Gregory Szorc recently wrote a laundry list of reasons for ditching support for old Python releases. I think this list of reasons to upgrade misses the larger point in providing software for other people: You do not get to tell your users what to do.
Maybe those users don’t have sufficient control over their working environments to install a new version of Python. (Webhosts and university computers are the two examples that spring to mind immediately. Enterprise environments have similar constraints.) Maybe those users rely on certain APIs only available in older versions of Python and don’t wish to take an indeterminate amount of time to rewrite (retest, recertify, etc. etc.) their software. Maybe those users rely on certain APIs that were changed to operate differently in newer releases and don’t want to engage in an extensive audit of their codebase to fix those incompatibilities. Maybe those users are using other packages that are incompatible with later Python releases and cannot upgrade. Maybe those users are just rationally lazy and don’t want to deal with downloading, configuring, and installing a new version of Python, plus dealing with inevitable fallout, when the old version has worked Just Fine for everything else. The list goes on and on. (Of course, these reasons are not applicable to just Python; feel free to substitute your favorite language X or favorite extensible program X or what have you.)
Microsoft is the best example I can think of for backwards compatibility. New Windows releases have gone to significant lengths to make it possible to run applications for older versions of Windows, whatever faults those applications may have. Raymond Chen’s blog documents a number of extraordinary things Windows does under the hood to make outright buggy and/or undocumented-internals-groveling programs that worked under previous versions of Windows still work under newer ones. You can, of course, argue that this has taken significant engineering effort that could have been put to use doing “better” things. But Microsoft’s evaluation of “better” clearly includes “how much pain will this inflict on our customers?”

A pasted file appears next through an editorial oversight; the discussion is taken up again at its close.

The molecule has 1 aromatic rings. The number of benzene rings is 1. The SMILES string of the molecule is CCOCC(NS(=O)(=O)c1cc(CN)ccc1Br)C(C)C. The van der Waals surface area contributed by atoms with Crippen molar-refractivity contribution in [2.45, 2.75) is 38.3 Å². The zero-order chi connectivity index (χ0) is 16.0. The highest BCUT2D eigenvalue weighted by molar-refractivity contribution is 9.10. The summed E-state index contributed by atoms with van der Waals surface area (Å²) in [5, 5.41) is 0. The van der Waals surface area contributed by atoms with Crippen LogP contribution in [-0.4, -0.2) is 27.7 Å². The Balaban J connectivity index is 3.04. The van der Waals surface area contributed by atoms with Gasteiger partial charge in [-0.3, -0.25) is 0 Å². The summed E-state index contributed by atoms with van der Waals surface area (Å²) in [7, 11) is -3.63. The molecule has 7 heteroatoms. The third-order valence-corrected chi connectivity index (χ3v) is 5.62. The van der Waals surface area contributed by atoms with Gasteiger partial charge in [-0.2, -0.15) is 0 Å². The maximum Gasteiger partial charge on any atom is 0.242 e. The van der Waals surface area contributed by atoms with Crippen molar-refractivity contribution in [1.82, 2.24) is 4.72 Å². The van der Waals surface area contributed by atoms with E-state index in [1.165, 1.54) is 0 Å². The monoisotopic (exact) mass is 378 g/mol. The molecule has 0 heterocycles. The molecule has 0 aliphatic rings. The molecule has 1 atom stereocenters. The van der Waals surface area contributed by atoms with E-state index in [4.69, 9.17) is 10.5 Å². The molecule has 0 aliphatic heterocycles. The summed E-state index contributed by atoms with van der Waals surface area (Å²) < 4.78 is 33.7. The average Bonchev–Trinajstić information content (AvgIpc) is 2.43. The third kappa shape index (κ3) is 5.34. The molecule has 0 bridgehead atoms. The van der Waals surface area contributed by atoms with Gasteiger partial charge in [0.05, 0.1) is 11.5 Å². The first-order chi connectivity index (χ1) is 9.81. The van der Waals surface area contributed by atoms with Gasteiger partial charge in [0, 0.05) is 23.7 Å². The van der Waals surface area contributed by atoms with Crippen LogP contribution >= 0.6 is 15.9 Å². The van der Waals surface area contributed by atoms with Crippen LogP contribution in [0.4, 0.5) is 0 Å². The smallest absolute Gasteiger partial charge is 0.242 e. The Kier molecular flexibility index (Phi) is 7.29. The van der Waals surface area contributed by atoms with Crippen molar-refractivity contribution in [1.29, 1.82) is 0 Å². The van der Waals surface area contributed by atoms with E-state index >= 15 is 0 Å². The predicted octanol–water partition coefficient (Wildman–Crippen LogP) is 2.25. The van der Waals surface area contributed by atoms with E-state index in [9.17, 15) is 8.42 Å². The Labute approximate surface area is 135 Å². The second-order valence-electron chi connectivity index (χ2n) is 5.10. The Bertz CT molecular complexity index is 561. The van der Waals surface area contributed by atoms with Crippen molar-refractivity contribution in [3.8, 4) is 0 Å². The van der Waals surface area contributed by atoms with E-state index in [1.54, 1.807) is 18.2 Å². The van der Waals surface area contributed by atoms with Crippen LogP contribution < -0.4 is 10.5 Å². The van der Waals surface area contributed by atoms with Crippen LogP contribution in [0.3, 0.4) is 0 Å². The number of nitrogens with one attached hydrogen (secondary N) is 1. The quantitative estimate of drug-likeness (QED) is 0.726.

And that’s the point: you are trading off some perceived (and make no mistake, it is perceived) benefit to yourself as a developer of software X against the agony of some unknown number of users as your changes break their world. Maybe you’ve decided that this agony is small enough: I’ve seen some great examples of this from the DOM/Content folks as they install Telemetry probes to measure how many users might be impacted by backwards-incompatible changes. Maybe you’ve decided that you have a small enough community of users and they are all enthusiastic enough to adopt whatever you decided to do, even if it breaks things. (You might be surprised at just how “small” your community is, though.) Maybe you’ve decided that ditching the old stuff really is necessary and appropriate (hi Australis!). Maybe you’ve decided that you simply don’t care about the agony of your users, or that the sharp spike in curses uttered against your household don’t matter. (If you take this last approach, please don’t write any software that I use.)
I realize that using the new shiny stuff in Python, or C++, or whatever generally makes life nicer as a developer. But I think developers tend (myself included) to systematically underestimate the amount of agony that user-facing changes cause. Even when we know we are prone to doing so.